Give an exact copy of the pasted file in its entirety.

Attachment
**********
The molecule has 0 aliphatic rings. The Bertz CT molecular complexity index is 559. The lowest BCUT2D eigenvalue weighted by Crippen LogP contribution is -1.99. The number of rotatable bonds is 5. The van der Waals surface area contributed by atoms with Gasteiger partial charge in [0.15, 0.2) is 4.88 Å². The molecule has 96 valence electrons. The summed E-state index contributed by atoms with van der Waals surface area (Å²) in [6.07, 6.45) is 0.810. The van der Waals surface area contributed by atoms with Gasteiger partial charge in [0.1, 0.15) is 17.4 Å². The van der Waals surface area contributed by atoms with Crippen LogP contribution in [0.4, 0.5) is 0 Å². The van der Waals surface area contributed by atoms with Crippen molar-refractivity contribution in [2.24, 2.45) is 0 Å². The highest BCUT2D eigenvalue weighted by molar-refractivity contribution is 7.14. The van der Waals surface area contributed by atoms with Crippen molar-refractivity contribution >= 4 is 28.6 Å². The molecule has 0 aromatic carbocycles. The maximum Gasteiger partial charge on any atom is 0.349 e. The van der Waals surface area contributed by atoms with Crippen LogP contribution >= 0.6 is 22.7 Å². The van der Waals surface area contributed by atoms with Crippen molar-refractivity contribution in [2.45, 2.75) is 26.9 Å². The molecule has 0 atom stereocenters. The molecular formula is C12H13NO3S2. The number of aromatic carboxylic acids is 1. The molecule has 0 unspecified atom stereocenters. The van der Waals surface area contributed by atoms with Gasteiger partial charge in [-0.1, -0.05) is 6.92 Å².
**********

The molecule has 0 aliphatic rings. The Bertz CT molecular complexity index is 559. The lowest BCUT2D eigenvalue weighted by Crippen LogP contribution is -1.99. The number of rotatable bonds is 5. The van der Waals surface area contributed by atoms with Gasteiger partial charge in [0.15, 0.2) is 4.88 Å². The molecule has 96 valence electrons. The summed E-state index contributed by atoms with van der Waals surface area (Å²) in [6.07, 6.45) is 0.810. The van der Waals surface area contributed by atoms with Gasteiger partial charge in [0.1, 0.15) is 17.4 Å². The van der Waals surface area contributed by atoms with Crippen LogP contribution in [0.4, 0.5) is 0 Å². The van der Waals surface area contributed by atoms with Crippen molar-refractivity contribution in [2.24, 2.45) is 0 Å². The highest BCUT2D eigenvalue weighted by molar-refractivity contribution is 7.14. The van der Waals surface area contributed by atoms with Crippen molar-refractivity contribution >= 4 is 28.6 Å². The molecule has 0 aromatic carbocycles. The maximum Gasteiger partial charge on any atom is 0.349 e. The van der Waals surface area contributed by atoms with Crippen LogP contribution >= 0.6 is 22.7 Å². The van der Waals surface area contributed by atoms with Crippen molar-refractivity contribution in [2.45, 2.75) is 26.9 Å². The molecule has 0 atom stereocenters. The molecular formula is C12H13NO3S2. The number of aromatic carboxylic acids is 1. The molecule has 0 unspecified atom stereocenters. The van der Waals surface area contributed by atoms with Gasteiger partial charge in [-0.1, -0.05) is 6.92 Å².